It's simply not true that middle-aged developers have a hard time finding work due to rampant ageism. If you have advanced skills building high-quality software with technologies that are in demand, your age hardly matters. The smart employers value engineers with years of experience who are more likely to create good products and not make costly mistakes. I've been working for almost 20 years as a professional developer, am now 41 and making the best money of my career developing financial tools for a major investment bank.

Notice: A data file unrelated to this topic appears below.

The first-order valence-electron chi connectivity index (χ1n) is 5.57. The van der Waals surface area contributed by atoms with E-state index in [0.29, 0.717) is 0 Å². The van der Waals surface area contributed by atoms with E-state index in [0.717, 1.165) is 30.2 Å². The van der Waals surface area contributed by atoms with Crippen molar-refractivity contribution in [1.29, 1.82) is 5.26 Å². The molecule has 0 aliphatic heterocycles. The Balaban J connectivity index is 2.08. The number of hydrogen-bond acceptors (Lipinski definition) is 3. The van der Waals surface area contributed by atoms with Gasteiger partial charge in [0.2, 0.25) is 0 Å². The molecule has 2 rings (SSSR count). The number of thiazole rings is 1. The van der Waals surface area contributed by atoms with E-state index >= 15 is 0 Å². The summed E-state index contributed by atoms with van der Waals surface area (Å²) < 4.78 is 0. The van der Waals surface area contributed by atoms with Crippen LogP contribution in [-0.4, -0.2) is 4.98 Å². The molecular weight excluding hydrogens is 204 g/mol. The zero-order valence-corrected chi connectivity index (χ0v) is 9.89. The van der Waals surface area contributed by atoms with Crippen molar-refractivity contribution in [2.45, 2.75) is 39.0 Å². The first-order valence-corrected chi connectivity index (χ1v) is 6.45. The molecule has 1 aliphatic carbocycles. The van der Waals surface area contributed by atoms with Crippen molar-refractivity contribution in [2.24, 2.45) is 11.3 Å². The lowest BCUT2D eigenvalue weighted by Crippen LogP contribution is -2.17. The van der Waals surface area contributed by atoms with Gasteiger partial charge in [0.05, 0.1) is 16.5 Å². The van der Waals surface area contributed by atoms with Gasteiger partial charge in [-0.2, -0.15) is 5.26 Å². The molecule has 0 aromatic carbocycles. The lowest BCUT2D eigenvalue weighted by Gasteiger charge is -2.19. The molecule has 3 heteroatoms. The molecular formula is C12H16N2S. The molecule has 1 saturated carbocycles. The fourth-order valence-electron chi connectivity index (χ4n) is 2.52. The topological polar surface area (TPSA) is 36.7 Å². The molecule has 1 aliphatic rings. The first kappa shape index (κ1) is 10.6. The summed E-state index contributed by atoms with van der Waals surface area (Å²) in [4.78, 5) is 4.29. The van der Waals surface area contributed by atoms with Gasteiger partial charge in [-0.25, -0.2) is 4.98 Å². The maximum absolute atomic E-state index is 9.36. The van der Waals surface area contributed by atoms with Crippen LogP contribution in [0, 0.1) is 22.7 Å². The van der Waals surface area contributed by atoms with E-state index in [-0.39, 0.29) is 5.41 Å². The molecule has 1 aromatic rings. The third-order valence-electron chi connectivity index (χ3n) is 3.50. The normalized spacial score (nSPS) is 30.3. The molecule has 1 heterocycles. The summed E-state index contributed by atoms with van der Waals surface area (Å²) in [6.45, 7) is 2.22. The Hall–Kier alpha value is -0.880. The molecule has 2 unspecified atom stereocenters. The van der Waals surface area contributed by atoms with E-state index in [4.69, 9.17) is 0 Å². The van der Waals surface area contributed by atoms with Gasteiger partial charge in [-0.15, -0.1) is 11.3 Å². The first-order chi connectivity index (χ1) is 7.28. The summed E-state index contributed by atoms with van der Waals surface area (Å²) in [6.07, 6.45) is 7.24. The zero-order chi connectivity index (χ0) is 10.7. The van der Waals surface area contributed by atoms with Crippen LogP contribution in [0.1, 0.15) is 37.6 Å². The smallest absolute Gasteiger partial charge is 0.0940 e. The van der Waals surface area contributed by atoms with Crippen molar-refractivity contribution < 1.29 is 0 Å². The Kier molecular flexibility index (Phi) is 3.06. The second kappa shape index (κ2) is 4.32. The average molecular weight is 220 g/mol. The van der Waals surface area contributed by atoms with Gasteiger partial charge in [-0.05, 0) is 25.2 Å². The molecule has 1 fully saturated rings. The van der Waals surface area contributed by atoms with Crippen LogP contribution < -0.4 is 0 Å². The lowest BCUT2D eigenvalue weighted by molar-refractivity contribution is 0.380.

Development teams doing high-profile projects that get media attention (as opposed to boring, routine stuff like telecom databases, retail POS terminals, embedded SW for consumer devices, etc) do tend to have more developers who are in their mid-30s or younger. This is generally not because of age bias, it's more likely because younger developers are most familiar with the latest languages and tools. Startups also tend to have young developers since they are more OK with high risk/high reward deals and long hours, and haven't had as much opportunity to get into engineering careers with big companies. Also, after a few decades in the field, many developers eventually get tired of endlessly staring at computer screens and learning new skills every 5-10 years. They move up into management or start new careers. A well-educated, hard-working engineer can easily move into many other less demanding career tracks including finance/investing, marketing, HR, real estate, and non-technical corporate jobs.